Panel Paper: Experimental Evidence on the Effects of Informational Framing during the College Transition

Saturday, November 10, 2018
Madison A - Mezz Level (Marriott Wardman Park)

*Names in bold indicate Presenter

Jenna W. Kramer, Vanderbilt University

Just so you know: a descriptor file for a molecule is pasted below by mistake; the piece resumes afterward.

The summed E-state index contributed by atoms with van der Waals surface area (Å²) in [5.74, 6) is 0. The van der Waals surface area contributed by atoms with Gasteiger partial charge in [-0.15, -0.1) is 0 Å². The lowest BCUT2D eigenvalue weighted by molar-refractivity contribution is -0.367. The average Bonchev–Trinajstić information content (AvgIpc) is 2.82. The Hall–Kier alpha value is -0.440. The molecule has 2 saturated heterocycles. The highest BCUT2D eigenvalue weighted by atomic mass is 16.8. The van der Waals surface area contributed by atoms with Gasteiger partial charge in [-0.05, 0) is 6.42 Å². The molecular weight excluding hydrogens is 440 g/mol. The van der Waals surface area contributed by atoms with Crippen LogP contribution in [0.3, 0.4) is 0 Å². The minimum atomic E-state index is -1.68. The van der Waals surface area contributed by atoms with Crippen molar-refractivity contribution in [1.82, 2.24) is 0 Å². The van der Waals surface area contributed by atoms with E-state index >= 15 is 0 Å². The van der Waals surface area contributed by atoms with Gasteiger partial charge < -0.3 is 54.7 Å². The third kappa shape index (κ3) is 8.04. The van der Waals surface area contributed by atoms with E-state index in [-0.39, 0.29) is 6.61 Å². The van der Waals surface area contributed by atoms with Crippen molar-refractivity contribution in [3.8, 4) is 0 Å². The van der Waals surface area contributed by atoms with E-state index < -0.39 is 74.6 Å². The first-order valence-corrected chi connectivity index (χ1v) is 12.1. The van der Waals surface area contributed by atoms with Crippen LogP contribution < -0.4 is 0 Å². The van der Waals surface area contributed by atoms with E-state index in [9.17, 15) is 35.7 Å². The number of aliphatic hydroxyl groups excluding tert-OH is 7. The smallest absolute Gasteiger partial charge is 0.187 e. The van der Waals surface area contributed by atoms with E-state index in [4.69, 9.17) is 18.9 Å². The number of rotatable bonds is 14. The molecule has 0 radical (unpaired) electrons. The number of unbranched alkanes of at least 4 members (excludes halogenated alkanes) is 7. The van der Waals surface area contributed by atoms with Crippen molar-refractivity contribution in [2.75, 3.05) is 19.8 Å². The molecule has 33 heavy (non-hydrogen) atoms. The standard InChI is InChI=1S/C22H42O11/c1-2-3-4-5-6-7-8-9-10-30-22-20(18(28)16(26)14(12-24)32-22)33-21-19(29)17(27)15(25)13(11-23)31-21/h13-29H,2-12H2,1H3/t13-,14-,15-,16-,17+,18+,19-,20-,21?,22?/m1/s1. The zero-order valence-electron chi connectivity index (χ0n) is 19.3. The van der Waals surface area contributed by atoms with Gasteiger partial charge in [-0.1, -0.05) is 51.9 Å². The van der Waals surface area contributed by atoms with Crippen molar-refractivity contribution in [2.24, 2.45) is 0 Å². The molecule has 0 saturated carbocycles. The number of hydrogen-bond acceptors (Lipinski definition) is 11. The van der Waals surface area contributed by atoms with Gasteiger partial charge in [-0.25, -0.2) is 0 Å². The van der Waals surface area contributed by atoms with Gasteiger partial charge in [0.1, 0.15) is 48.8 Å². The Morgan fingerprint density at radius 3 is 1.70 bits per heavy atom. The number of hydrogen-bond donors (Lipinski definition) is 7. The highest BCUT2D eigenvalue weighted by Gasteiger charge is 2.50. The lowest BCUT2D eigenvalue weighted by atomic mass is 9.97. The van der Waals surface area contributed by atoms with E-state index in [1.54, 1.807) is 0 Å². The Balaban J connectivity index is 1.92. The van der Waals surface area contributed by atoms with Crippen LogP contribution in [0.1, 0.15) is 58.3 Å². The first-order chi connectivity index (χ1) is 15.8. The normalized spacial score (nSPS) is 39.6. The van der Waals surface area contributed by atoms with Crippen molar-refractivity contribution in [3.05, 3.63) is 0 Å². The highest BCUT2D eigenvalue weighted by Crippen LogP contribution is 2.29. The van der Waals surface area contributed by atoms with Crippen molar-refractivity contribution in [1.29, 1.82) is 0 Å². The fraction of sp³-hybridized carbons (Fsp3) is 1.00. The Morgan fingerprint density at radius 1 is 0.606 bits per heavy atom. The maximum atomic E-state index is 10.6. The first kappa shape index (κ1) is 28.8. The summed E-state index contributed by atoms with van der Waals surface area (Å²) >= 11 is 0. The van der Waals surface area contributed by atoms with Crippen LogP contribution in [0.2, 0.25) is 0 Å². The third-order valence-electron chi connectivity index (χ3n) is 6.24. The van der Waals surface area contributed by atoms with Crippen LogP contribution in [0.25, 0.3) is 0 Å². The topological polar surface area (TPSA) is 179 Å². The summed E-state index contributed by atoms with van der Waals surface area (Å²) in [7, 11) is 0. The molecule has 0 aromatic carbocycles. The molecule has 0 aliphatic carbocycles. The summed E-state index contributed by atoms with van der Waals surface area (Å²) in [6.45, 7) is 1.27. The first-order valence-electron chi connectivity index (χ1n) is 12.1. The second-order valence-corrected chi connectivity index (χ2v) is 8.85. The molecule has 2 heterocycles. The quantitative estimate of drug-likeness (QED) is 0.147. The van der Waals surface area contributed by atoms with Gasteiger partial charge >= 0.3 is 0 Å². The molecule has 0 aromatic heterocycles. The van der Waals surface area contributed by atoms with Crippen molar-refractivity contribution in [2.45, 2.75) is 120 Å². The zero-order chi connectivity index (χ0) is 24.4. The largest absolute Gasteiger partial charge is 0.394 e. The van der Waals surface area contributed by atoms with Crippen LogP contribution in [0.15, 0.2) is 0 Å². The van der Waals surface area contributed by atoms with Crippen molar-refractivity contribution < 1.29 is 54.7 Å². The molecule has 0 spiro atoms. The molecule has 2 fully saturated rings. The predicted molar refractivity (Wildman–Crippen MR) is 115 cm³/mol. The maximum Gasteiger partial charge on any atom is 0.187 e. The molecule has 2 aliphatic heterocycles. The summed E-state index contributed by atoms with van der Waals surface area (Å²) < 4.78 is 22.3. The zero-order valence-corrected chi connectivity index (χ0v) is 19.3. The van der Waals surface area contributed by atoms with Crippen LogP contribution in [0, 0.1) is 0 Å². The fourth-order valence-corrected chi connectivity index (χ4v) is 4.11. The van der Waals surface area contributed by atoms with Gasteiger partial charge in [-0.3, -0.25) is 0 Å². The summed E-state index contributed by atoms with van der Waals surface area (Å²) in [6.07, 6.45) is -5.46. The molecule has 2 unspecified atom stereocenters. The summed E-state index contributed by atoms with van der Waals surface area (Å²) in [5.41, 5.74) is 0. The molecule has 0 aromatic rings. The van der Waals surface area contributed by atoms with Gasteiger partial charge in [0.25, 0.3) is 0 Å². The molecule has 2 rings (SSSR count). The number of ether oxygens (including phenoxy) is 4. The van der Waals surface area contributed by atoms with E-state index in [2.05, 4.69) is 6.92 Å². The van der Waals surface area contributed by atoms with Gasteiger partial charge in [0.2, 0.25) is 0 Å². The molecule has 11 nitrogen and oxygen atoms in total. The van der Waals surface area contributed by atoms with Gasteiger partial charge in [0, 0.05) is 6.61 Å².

Technology-facilitated interventions during the summer following high school graduation have shown promise for increasing the likelihood of successful transition to postsecondary education. This study leverages an experiment to fine-tune an empirically tested intervention in a new context. In this study, I conduct a randomized control trial of roughly 18,000 college-intending class of 2017 Tennessee high school graduates to determine whether the behavioral framing of informational text messages affects the transition to college in a free community and technical college context. Students were randomized into four groups that all received informational messages, albeit in distinct behavioral frames: business as usual, in which they receive the same messages as the prior year’s informational campaign; loss aversion, which emphasizes what students will lose if they do not act; reduction of ambiguity, which provides details on the requisite steps for action and the amount of time the task will take; and peer support, which exerts normative social pressures by encouraging students to work with friends to ensure they are taking action. Preliminary results suggest that two of the frames increase the likelihood of successful completion of summer service hours roughly by roughly 1.5 percentage points relative to the business-as-usual frame. By the time of the conference, I will have the data to estimate effects on academic year outcomes, including within-year persistence. This study is the first experiment to test informational message “nudges” in support of the postsecondary transition in a free community college context and contributes to a budding literature on the relative efficacy of differential framing in informational interventions.